Fathers and Sons: Metaphors
Perhaps the most frequently occurring image in the novel is nature and how it symbolizes the intergenerational differences between the young and the old. On the carriage ride to the farm with his father, Arkady is shocked to find the land and animals in such a state.
Here and there they could see small woods and winding gullies, covered with sparse, low-growing bushes, which looked just the way they are shown on old maps from the time of Catherine the Great. They passed streams with crumbling banks and tiny ponds with broken dams. There were little villages of low huts beneath dark roofs, with thatch often half gone, and crooked threshing barns with walls of woven wattle and gaping doors, next to empty threshing floors. There were churches, brick ones with plaster peeling here and there, wooden ones with crosses askew and ruined cemeteries.
. . .
. . . All the peasants they passed were dressed in rags and riding wretched little horses. The willows by the road stood like tattered beggars, with torn bark and broken branches. Emaciated, rough-skinned cows, all bone, hungrily munched the grass in the ditches; they looked as if they’d just been torn from the murderous claws of some awesome beast. (13-14)
The figurative language in this passage can be used to describe the older generation: words like “crumbling,” “broken,” “crooked,” “gaping,” “askew,” “ruined,” “wretched,” “tattered,” “emaciated,” “rough-skinned.” The way the land and its animals are described here clearly symbolizes the decay, the passing of an old generation giving way to a younger, upcoming generation of young people with new ideas.
Nature in the novel also represents the sustaining beauty of a traditional generation of landowners, peace and the old way of life, the arts, and refinement. Arkady is “looking pensively into the distance at the many colours of the fields in the mellow and beautiful light of the sun” (43).
Nikolay observes this unending beauty again in a pensive moment, thinking about how far apart he and his son had grown. Here nature for Nikolay represents something bittersweet, the older stagnant generation trying to understand the younger:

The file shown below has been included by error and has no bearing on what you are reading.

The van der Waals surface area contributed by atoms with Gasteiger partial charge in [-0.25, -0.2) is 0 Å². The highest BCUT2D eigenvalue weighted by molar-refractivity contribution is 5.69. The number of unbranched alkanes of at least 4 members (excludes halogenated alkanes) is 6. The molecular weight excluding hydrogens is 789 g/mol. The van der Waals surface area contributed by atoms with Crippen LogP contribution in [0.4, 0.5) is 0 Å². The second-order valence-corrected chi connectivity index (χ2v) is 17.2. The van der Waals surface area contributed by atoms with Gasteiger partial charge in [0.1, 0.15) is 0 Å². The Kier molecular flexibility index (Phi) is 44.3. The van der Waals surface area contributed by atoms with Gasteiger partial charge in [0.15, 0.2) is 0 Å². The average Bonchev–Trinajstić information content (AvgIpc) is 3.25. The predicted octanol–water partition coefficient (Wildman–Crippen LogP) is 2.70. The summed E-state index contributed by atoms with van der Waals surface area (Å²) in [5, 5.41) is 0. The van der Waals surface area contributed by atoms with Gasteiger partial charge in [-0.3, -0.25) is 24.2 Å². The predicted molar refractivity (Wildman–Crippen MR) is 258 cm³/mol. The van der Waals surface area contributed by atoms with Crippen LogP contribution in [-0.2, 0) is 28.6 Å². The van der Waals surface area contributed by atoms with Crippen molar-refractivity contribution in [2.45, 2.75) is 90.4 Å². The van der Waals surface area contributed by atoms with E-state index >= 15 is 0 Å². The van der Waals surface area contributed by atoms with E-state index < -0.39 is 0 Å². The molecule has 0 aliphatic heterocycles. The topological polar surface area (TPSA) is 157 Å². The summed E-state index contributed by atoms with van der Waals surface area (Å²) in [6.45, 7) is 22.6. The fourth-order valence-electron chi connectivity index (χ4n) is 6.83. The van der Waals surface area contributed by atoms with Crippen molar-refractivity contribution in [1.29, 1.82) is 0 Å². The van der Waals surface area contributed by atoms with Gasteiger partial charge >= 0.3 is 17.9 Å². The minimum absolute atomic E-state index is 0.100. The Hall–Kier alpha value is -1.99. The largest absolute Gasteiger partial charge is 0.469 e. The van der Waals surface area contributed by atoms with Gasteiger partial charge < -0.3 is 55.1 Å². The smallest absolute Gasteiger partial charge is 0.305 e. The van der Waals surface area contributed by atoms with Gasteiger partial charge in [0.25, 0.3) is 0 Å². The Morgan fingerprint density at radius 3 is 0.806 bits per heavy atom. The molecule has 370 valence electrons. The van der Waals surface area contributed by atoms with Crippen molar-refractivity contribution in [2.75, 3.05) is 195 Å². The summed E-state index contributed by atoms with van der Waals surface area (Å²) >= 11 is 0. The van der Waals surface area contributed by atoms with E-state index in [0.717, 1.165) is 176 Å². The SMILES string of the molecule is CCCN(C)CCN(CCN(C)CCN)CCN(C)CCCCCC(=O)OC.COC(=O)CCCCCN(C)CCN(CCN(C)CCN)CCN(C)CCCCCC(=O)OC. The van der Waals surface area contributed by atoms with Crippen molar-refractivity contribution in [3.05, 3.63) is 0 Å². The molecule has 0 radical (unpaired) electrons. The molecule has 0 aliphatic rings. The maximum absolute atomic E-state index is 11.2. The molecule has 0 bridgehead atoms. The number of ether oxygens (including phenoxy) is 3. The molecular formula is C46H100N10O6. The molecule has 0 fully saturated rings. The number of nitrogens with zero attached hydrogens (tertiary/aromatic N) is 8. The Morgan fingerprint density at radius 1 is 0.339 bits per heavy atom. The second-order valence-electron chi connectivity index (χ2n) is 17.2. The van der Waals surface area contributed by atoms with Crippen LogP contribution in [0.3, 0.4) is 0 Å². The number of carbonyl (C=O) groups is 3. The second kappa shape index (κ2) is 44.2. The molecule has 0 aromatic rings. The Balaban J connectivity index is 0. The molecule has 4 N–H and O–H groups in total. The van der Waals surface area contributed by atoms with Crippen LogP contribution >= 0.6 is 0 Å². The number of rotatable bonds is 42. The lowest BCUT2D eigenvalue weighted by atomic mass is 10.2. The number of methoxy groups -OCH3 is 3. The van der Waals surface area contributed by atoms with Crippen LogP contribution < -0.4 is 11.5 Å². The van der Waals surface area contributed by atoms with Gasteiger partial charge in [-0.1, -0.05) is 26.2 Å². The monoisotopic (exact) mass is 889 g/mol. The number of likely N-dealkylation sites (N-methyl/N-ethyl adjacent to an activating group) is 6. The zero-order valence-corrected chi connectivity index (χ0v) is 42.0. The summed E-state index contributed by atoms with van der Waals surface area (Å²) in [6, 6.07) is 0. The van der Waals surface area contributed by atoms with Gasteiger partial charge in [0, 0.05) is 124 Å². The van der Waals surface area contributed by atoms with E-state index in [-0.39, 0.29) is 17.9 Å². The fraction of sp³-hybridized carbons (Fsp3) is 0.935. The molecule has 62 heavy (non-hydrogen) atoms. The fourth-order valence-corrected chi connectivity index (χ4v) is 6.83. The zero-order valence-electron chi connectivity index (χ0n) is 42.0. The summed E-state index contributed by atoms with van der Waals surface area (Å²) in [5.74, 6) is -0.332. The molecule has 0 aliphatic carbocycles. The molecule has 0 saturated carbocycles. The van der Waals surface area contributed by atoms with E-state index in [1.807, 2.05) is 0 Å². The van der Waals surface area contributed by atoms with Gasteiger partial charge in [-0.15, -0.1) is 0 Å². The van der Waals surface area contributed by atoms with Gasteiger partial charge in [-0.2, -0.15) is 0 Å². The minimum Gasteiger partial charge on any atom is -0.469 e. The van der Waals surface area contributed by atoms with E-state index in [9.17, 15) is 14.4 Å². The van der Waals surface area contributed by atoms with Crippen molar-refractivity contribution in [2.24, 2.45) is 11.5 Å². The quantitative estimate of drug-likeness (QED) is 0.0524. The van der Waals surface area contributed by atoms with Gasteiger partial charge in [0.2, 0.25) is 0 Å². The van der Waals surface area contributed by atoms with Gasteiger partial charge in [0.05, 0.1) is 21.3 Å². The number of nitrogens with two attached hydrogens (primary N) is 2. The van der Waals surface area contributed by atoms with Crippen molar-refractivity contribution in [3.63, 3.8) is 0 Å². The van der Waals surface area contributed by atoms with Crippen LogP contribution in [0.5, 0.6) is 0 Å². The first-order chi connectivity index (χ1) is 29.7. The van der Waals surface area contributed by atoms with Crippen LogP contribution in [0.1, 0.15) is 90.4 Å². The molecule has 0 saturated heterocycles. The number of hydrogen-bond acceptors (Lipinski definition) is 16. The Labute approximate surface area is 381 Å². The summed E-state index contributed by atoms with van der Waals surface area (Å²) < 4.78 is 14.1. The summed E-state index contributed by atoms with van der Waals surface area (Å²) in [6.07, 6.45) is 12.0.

The sun had gone behind a small aspen wood which lay a quarter of a mile from his garden and cast its seemingly unending shadow over the motionless fields. A peasant was trotting on his white horse down a narrow, dark track which ran by the wood; although he was riding in shade, his whole figure was clearly visible down to a patch on his shoulder; his horse’s legs moved with a brisk regularity that was pleasing to the eye. (55-56)
In the following simile, the word serpent, or the image of a serpent, is used rather appropriately to represent the inner turmoil between two people trying to love one another, but they don’t know how. Anna has just been accosted by Bazarov. He suddenly grabs her hand so tightly, as if he’s fighting back something. He leaves her room. She blows on her fingers because they hurt. A maid comes in, Anna tells her to leave. “Her hair became unloosened and fell on her shoulders like a dark serpent” (97).
Pavel’s elegant study is representative of the city life, the new younger generation. The study’s “walls, papered in a handsome dark grey, displaying weapons hung on a multicoloured Persian rug, with its walnut furniture upholstered in dark-green velveteen, a ‘Renaissance’ bookcase of old black oak and bronze statuettes on a magnificent writing table, with its fireplace. . .” symbolize the fresh ideas of the fresh new breed in Russia (40). A fireplace in this day was considered a modern feature. Pavel, although he lives in the country, is more comfortable with more sophisticated surroundings.